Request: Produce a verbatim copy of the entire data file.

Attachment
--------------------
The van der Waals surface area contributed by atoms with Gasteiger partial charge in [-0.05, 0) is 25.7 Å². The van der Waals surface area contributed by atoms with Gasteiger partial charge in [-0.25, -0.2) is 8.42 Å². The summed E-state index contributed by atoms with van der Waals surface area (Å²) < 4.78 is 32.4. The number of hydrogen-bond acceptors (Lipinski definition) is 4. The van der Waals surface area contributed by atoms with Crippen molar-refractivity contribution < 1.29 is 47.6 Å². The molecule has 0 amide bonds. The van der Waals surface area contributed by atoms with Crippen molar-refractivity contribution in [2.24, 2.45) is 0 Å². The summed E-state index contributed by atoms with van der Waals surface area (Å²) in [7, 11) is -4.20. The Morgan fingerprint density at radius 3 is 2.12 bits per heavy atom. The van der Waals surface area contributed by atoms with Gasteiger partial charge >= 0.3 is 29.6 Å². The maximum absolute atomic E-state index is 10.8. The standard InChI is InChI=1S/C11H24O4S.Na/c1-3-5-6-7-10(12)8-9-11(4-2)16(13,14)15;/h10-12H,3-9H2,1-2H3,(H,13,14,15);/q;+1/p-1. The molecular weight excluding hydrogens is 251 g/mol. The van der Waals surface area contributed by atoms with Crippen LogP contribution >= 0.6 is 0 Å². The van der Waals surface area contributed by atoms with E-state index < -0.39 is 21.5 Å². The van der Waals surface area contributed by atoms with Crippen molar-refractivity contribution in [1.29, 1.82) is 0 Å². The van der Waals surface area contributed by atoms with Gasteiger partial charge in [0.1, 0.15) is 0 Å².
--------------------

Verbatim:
The van der Waals surface area contributed by atoms with Gasteiger partial charge in [-0.05, 0) is 25.7 Å². The van der Waals surface area contributed by atoms with Gasteiger partial charge in [-0.25, -0.2) is 8.42 Å². The summed E-state index contributed by atoms with van der Waals surface area (Å²) < 4.78 is 32.4. The number of hydrogen-bond acceptors (Lipinski definition) is 4. The van der Waals surface area contributed by atoms with Crippen molar-refractivity contribution < 1.29 is 47.6 Å². The molecule has 0 amide bonds. The van der Waals surface area contributed by atoms with Crippen molar-refractivity contribution in [2.24, 2.45) is 0 Å². The summed E-state index contributed by atoms with van der Waals surface area (Å²) in [7, 11) is -4.20. The Morgan fingerprint density at radius 3 is 2.12 bits per heavy atom. The van der Waals surface area contributed by atoms with Gasteiger partial charge >= 0.3 is 29.6 Å². The maximum absolute atomic E-state index is 10.8. The standard InChI is InChI=1S/C11H24O4S.Na/c1-3-5-6-7-10(12)8-9-11(4-2)16(13,14)15;/h10-12H,3-9H2,1-2H3,(H,13,14,15);/q;+1/p-1. The molecular weight excluding hydrogens is 251 g/mol. The van der Waals surface area contributed by atoms with Crippen LogP contribution >= 0.6 is 0 Å². The van der Waals surface area contributed by atoms with E-state index < -0.39 is 21.5 Å². The van der Waals surface area contributed by atoms with Crippen molar-refractivity contribution in [1.29, 1.82) is 0 Å². The van der Waals surface area contributed by atoms with Gasteiger partial charge in [0.1, 0.15) is 0 Å².